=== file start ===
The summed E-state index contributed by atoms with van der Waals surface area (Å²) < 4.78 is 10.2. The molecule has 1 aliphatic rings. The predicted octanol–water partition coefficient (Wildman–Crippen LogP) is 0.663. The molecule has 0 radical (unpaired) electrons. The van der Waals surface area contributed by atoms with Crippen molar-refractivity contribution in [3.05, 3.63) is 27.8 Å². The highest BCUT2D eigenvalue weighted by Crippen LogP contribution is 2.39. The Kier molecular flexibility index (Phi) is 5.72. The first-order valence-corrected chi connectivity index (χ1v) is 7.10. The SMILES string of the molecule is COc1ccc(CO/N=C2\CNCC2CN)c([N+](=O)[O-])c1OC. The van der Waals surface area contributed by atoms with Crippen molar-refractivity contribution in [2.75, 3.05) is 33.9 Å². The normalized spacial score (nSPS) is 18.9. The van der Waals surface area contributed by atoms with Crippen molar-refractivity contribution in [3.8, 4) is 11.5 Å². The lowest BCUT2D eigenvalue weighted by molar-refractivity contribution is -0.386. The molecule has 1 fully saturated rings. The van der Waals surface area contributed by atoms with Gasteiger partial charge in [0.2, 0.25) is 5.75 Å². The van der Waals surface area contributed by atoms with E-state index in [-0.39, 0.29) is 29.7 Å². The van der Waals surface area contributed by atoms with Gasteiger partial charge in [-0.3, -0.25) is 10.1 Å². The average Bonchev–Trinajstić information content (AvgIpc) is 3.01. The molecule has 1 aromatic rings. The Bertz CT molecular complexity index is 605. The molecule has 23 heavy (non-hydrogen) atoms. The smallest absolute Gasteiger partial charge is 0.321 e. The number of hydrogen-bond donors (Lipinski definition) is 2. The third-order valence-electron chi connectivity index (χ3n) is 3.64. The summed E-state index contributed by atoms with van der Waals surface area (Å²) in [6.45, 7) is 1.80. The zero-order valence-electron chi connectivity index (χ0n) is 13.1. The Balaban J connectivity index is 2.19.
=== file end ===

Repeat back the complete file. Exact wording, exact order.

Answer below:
The summed E-state index contributed by atoms with van der Waals surface area (Å²) < 4.78 is 10.2. The molecule has 1 aliphatic rings. The predicted octanol–water partition coefficient (Wildman–Crippen LogP) is 0.663. The molecule has 0 radical (unpaired) electrons. The van der Waals surface area contributed by atoms with Crippen molar-refractivity contribution in [3.05, 3.63) is 27.8 Å². The highest BCUT2D eigenvalue weighted by Crippen LogP contribution is 2.39. The Kier molecular flexibility index (Phi) is 5.72. The first-order valence-corrected chi connectivity index (χ1v) is 7.10. The SMILES string of the molecule is COc1ccc(CO/N=C2\CNCC2CN)c([N+](=O)[O-])c1OC. The van der Waals surface area contributed by atoms with Crippen molar-refractivity contribution in [2.75, 3.05) is 33.9 Å². The normalized spacial score (nSPS) is 18.9. The van der Waals surface area contributed by atoms with Crippen molar-refractivity contribution in [3.8, 4) is 11.5 Å². The lowest BCUT2D eigenvalue weighted by molar-refractivity contribution is -0.386. The molecule has 1 fully saturated rings. The van der Waals surface area contributed by atoms with Gasteiger partial charge in [0.2, 0.25) is 5.75 Å². The van der Waals surface area contributed by atoms with E-state index in [-0.39, 0.29) is 29.7 Å². The van der Waals surface area contributed by atoms with Gasteiger partial charge in [-0.3, -0.25) is 10.1 Å². The average Bonchev–Trinajstić information content (AvgIpc) is 3.01. The molecule has 1 aromatic rings. The Bertz CT molecular complexity index is 605. The molecule has 23 heavy (non-hydrogen) atoms. The smallest absolute Gasteiger partial charge is 0.321 e. The number of hydrogen-bond donors (Lipinski definition) is 2. The third-order valence-electron chi connectivity index (χ3n) is 3.64. The summed E-state index contributed by atoms with van der Waals surface area (Å²) in [6.45, 7) is 1.80. The zero-order valence-electron chi connectivity index (χ0n) is 13.1. The Balaban J connectivity index is 2.19.